'Kinetic military action' is still hell
President Obama says there's no reason for him to return the Nobel Peace Prize he won two years ago, shortly after taking office, despite the obvious "irony" of America being involved in three different wars.
Uh, make that two wars and one "kinetic military action." That, at least, seems to be the administration's preferred term for describing the enforcement of the UN-declared no-fly zone in Libya. In fact, military and national-security officials can't seem to stop talking about America's current "kinetic options" and "kinetic capabilities."
Certainly, administration spokesmen have taken great pains to avoid referring to the ongoing operation as a war -- which would, of course, require the president to get congressional approval.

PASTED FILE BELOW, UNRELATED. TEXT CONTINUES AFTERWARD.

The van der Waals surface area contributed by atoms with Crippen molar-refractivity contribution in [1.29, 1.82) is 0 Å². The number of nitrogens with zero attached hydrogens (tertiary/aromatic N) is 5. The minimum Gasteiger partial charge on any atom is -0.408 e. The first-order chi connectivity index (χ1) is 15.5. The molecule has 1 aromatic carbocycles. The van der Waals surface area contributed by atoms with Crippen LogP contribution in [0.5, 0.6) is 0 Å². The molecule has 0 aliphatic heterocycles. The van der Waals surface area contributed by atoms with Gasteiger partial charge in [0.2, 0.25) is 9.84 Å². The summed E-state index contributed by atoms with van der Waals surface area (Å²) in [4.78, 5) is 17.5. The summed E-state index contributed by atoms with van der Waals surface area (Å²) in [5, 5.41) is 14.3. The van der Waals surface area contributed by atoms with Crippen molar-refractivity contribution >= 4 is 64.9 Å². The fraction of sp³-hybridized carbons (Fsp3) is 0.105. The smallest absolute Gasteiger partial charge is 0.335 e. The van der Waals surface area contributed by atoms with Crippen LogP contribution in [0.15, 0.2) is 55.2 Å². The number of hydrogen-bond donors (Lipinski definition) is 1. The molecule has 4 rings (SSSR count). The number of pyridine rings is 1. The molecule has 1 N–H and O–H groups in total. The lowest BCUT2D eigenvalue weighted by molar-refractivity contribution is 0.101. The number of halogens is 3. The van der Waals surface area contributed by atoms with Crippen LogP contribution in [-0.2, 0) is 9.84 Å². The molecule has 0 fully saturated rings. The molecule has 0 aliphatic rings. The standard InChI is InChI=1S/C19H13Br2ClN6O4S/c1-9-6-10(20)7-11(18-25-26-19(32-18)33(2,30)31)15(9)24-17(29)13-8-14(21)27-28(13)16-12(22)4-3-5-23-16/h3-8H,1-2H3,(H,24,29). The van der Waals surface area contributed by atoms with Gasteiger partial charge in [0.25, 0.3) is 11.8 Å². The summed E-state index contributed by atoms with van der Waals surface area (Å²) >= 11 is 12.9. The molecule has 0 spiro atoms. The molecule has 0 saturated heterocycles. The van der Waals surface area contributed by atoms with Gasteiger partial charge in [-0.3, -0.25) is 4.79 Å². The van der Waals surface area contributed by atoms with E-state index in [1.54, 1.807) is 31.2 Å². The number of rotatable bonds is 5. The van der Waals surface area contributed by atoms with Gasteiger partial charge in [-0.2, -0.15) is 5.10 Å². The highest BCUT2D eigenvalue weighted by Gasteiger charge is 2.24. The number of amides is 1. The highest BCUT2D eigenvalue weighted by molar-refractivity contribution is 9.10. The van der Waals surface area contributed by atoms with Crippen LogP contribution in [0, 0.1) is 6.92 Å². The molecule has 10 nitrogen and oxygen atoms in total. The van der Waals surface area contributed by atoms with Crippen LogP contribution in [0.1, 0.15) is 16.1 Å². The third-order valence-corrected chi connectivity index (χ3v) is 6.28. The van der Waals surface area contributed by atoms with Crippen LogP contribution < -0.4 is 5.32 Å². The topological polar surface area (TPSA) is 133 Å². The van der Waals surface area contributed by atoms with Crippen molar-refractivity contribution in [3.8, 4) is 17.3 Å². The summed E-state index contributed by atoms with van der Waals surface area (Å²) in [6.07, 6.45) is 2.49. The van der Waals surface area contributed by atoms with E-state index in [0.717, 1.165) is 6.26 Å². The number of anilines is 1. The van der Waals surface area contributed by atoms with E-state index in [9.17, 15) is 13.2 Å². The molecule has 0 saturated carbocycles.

Now, there's nothing particularly new about this bit of Pentagon-speak. It simply means the use of active military force -- dropping bombs, firing weapons, and the like -- as opposed to things like cyberwarfare and the use of nonlethal, high-tech electronic gadgetry. Indeed, the Pentagon has been using the term since the early days of post-9/11 action in Afghanistan and Iraq.
Back then, though, the term was ridiculed. Timothy Noah, for example, called its use by Donald Rumsfeld "unconscionably euphemistic, with antiseptic connotations derived from high-school physics."
Of course, Team Obama is well known for its use of euphemism when it comes to fighting radical Islam -- recall that the Pentagon once suggested replacing the term "global war on terror" with "overseas contingency operation." Not to mention that the very term "Islamic radicalism" was dropped from the National Security Strategy early on.
Still, to paraphrase Shakespeare, a war by any other name is still a war.